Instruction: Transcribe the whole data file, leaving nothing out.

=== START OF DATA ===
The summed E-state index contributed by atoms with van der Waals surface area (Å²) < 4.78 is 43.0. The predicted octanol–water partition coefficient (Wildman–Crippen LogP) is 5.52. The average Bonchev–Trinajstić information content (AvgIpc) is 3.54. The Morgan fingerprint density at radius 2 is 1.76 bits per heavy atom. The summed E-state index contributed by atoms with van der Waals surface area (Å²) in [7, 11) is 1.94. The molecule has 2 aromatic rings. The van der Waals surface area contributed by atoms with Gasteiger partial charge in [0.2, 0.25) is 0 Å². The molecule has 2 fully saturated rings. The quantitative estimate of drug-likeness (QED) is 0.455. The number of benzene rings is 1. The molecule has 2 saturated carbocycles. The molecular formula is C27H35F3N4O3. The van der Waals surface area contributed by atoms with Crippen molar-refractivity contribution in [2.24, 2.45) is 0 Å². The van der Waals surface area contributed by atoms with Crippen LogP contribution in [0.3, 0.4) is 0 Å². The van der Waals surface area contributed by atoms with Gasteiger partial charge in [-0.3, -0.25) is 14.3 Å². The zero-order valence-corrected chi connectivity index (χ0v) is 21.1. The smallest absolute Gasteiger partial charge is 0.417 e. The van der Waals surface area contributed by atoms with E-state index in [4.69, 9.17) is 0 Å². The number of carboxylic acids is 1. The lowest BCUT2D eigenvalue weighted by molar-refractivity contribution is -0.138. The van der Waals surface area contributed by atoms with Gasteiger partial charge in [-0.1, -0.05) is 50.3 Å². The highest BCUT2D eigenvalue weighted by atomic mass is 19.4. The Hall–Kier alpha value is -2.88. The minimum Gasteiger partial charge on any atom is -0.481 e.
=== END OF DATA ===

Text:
The summed E-state index contributed by atoms with van der Waals surface area (Å²) < 4.78 is 43.0. The predicted octanol–water partition coefficient (Wildman–Crippen LogP) is 5.52. The average Bonchev–Trinajstić information content (AvgIpc) is 3.54. The Morgan fingerprint density at radius 2 is 1.76 bits per heavy atom. The summed E-state index contributed by atoms with van der Waals surface area (Å²) in [7, 11) is 1.94. The molecule has 2 aromatic rings. The van der Waals surface area contributed by atoms with Gasteiger partial charge in [0.2, 0.25) is 0 Å². The molecule has 2 fully saturated rings. The quantitative estimate of drug-likeness (QED) is 0.455. The number of benzene rings is 1. The molecule has 2 saturated carbocycles. The molecular formula is C27H35F3N4O3. The van der Waals surface area contributed by atoms with Crippen molar-refractivity contribution in [2.24, 2.45) is 0 Å². The van der Waals surface area contributed by atoms with Crippen LogP contribution in [0.3, 0.4) is 0 Å². The van der Waals surface area contributed by atoms with Gasteiger partial charge in [-0.3, -0.25) is 14.3 Å². The zero-order valence-corrected chi connectivity index (χ0v) is 21.1. The smallest absolute Gasteiger partial charge is 0.417 e. The van der Waals surface area contributed by atoms with E-state index in [4.69, 9.17) is 0 Å². The number of carboxylic acids is 1. The lowest BCUT2D eigenvalue weighted by molar-refractivity contribution is -0.138. The van der Waals surface area contributed by atoms with Gasteiger partial charge in [-0.1, -0.05) is 50.3 Å². The highest BCUT2D eigenvalue weighted by atomic mass is 19.4. The Hall–Kier alpha value is -2.88. The minimum Gasteiger partial charge on any atom is -0.481 e.